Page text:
What Advisors Don’t Know About Variable Annuities: VA Mechanics

There are numerous tools available to advisors looking to help their clients chart a prudent course on the road to a comfortable retirement. An often useful but sometimes misunderstood vehicle in this regard is the variable annuity. In this and the following series of blog posts, we hope to help advisors better understand how VAs work, how to get the most out of them and where they fit in client portfolios.

If advisors have some confusion about VAs it’s not surprising. The majority of variable annuities are loaded up with all kinds of guarantees and riders, making these products both complex and expensive.

On top of that, every provider has put its own spin on the variable annuity as it strives to separate its product from those of its competitors. Those product differentiators are primarily on the surface, and once you dig down to the bedrock layer, it becomes obvious that all VAs share certain fundamental traits. Once advisors understand the mechanics, discerning the differences between competing products and fitting them into portfolios should be a much simpler process.

Many advisors have sold VAs because they have income guarantee features. These are mostly either Guaranteed Lifetime Withdrawal Benefits (GLWB) or Guaranteed Lifetime Income Benefits (GLIB). We will dive deeper into the mechanics of each type in the next two posts, but for now let’s just say that when advisors recommend VAs to their clients, many are purchased as accumulation products with retirement income a possible future option. The general idea is that one day the client will have to take that income, but in the interim, they are guaranteed a specific return annually for some number of years.  

Although many of the VAs that are now in the market were originally purchased as accumulation vehicles, for many investors it is now time to start thinking about the withdrawal side of the equation. Unfortunately, too many advisors whose clients own VAs have not really considered how the products work beyond the return guarantees and don’t really understand how all the withdrawal benefits work.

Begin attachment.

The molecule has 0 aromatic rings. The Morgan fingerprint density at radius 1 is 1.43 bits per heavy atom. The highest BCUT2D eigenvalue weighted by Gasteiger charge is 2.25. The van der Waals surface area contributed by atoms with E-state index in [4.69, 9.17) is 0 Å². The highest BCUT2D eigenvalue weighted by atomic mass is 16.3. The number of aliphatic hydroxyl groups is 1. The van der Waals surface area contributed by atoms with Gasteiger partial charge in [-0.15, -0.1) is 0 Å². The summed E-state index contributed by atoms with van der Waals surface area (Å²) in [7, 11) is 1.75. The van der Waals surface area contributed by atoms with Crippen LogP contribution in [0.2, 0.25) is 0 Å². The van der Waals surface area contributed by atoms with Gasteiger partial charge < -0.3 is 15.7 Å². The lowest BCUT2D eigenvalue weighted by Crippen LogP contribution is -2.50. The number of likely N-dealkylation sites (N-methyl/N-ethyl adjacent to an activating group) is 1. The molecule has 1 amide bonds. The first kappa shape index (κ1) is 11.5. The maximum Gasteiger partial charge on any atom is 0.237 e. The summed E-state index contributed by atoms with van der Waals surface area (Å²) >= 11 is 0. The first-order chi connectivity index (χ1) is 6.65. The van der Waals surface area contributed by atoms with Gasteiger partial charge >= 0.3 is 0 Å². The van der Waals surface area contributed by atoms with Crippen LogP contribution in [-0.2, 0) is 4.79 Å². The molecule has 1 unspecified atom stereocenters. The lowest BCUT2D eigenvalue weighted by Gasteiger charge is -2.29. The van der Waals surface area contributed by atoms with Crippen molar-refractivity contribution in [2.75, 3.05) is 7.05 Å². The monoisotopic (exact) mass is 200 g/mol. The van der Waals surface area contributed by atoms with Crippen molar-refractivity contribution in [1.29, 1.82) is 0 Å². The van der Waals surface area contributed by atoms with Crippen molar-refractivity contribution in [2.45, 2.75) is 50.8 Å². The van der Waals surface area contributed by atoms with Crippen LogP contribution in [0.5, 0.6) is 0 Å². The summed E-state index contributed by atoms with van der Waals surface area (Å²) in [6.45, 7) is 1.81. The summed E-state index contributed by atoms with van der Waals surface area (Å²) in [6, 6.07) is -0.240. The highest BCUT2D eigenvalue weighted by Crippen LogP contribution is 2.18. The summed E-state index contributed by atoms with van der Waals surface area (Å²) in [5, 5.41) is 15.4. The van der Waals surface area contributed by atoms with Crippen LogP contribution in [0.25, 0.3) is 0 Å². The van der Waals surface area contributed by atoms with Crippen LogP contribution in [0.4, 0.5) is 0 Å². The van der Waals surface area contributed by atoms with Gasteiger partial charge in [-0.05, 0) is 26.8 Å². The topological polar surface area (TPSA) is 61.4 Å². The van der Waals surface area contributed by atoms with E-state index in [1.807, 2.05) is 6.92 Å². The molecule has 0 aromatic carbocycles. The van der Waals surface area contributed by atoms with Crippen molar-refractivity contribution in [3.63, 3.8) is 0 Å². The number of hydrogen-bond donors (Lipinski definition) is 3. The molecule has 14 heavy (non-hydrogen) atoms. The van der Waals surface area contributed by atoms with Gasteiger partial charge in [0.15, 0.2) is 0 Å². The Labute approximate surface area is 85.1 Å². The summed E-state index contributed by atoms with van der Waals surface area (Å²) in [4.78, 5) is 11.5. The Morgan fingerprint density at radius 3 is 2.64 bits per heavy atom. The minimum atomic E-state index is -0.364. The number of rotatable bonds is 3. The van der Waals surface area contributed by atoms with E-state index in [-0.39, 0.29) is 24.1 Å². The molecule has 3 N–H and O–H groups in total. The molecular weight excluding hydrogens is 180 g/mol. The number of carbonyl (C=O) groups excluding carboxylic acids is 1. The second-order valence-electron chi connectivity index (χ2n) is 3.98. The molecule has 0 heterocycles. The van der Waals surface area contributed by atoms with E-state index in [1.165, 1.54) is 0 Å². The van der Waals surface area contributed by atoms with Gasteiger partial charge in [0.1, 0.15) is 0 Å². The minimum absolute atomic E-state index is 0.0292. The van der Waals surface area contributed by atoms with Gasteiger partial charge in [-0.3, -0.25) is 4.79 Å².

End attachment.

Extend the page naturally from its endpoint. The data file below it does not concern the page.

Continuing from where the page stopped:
The most obvious mistake made regarding VAs is thinking that the guaranteed withdrawal rate is the same as a rate of return. A 5% lifetime GWB is not the same as a 5% yield, because for many years that withdrawal benefit is simply a return of your client’s money. At its most basic, the way a guaranteed withdrawal benefit works is that the owner of the VA is withdrawing the set percentage of the high water mark from the actual annuity account value each year and paying himself an allowance from his own money. He’s also paying the insurance company for its management of the annuity out of that same bucket of funds. The issuer of the annuity, the insurance company, doesn’t actually make any payments until all of the contract holder’s actual account value is gone.

The tax deferral benefits available through VAs may have been the primary reason that most investors purchased them, and under the right circumstances, a variable annuity can be a valuable component of a client’s portfolio. But in order to know if it’s the right vehicle for any particular client, you have to understand how they work and how to get the most out of them. Over the next few installments in this series, we will take a much deeper look at the mechanics of variable annuities, explain how GWBs and GLIBs work, the current state of VAs and how best to utilize VAs when constructing client portfolios.

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